Keeping It In The Family
Other leader-for-life systems feature a dynastic twist. Former Azerbaijani President Heydar Aliyev cleared the path for his son, Ilham, to carry on his legacy once the aging president proved too ill to rule himself. A 2002 referendum altered the presidential succession process so that the prime minister, rather than the speaker of parliament, would become acting president if the president resigned or became incapacitated. Ilham Aliyev was named prime minister soon thereafter. As Heydar Aliyev's health declined further in 2003, he withdrew his candidacy for reelection, allowing his son to coast to victory with 76 percent of the vote.
This phenomenon can be found beyond the former Soviet Union. In Syria, family rule has apparently been institutionalized. In Egypt and Libya, where the sitting leaders' tenures are measured in decades rather than years, conditions are also ripe for handing the presidency from father to son. In Cuba, a fraternal handoff of power is being completed.
Zimbabwe's Robert Mugabe, in power for nearly three decades, has presided over one of the most catastrophic societal implosions in recent history, and is now dragging what remains of his country into an economic, political, and social morass. According to government reports, Zimbabwe's annual inflation rate reached a mind-boggling 66,000 percent in December 2007, although some observers believe that this figure may understate the true magnitude of the problem. Mugabe, who turns 84 on February 21, is looking to secure a sixth term in office in elections to be held on March 29.
In December, Venezuelan President Hugo Chavez sought to push through a referendum on a new constitution that would have dramatically expanded his powers and done away with presidential term limits. This initiative was narrowly defeated. Chavez said after the vote, however, that his plans were only derailed "for now" and that his proposals to reform the constitution remained "alive." Despite growing public dissatisfaction with his rule, Chavez has stated his ambition to remain in power until 2050, when he will be 95 years old.
In Russia, the Kremlin's current succession gambit has largely adhered to the letter of the constitution, but the document's spirit is certainly being tested. Dmitry Medvedev is poised to assume the presidency, while Vladimir Putin will swap his current post for that of prime minister. The net result of this managed transfer of power is that there has been no meaningful debate of policy issues among a diverse range of political forces. The Russian public remains disconnected from the small elite that determines who holds and uses power.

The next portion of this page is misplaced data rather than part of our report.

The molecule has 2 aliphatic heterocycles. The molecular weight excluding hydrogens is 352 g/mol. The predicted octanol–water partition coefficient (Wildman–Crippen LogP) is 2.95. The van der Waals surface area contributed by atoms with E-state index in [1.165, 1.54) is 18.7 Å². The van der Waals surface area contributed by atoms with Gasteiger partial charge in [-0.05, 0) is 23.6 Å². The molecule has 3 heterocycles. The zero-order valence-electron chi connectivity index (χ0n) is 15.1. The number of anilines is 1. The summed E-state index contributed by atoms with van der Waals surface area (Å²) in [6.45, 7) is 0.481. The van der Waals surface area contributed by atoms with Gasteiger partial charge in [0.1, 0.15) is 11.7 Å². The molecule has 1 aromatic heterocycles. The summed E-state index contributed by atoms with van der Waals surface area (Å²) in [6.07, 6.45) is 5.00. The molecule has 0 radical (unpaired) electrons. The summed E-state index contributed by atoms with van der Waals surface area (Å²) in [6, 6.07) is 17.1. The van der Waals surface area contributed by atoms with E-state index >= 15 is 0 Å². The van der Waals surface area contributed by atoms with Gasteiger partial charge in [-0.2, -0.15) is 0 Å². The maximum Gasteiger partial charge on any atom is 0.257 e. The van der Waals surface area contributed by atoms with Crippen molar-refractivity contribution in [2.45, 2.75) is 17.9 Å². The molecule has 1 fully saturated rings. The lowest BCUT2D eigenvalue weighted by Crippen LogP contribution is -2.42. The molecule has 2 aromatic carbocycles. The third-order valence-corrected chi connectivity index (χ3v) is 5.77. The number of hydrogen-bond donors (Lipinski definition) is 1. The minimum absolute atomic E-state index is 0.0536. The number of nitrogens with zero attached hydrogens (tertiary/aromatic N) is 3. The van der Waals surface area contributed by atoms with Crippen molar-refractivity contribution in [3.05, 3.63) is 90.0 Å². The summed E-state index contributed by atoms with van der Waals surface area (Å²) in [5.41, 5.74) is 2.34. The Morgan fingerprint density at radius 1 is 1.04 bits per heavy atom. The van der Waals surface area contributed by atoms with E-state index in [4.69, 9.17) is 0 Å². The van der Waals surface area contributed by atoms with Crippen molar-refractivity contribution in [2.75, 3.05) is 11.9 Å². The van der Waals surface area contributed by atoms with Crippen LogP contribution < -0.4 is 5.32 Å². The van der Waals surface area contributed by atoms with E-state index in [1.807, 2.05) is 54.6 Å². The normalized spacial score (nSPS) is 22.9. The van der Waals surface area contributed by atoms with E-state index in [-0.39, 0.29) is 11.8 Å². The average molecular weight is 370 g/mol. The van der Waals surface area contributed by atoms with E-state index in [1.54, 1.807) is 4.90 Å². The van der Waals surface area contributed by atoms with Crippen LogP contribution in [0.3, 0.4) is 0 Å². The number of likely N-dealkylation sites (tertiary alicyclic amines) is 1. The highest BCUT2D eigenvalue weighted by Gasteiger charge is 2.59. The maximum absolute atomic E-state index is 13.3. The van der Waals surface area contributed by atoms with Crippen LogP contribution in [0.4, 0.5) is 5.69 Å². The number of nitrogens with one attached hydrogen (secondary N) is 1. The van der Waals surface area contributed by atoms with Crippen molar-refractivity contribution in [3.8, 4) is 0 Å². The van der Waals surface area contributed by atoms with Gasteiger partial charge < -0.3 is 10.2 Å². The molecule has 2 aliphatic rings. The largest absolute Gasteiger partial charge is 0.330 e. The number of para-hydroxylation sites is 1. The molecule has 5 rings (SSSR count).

Such controlled and insular politics clearly have profound drawbacks. The leader-for-life system creates a zero-sum, winner-takes-all approach to governing. And with unchecked power comes unchecked corruption. In fact, "hyper-corruption" is the soft underbelly of this model, in which accountability and transparency are all but nonexistent. It is no surprise that all of the countries in question are trapped at the bottom of Transparency International's Corruption Perceptions Index. For example, despite Putin's ambition to create a "dictatorship of law" and the prominence of anticorruption initiatives on the Kremlin's policy agenda, the scourge of corruption in Russia has grown in recent years. INDEM, a policy institute in Moscow, estimates that bribery and graft in Russia are now at the level of some $300 billion per year.
The oppressive dominance of the leaders for life smothers the institutions -- an independent judiciary, free media, and political opposition, among others -- that are essential not only for tackling massive corruption but also for improving the quality of public policy, thus preventing meaningful reform in the spheres of education, health, and public infrastructure.
For all of its obvious flaws, however, the leader-for-life phenomenon may have some staying power, especially in resource-rich states such as Russia, Azerbaijan, and Kazakhstan, where otherwise brittle regimes are cushioned by oil prices hovering around $100 per barrel. The fall of the Berlin Wall and the wave of democratization that washed across much of the globe in the last generation seemed to signal that life-presidencies had been cast onto the ash heap of history. Their survival suggests that this retrograde form of governance is more resilient than previously imagined.
Christopher Walker is director of studies at Freedom House.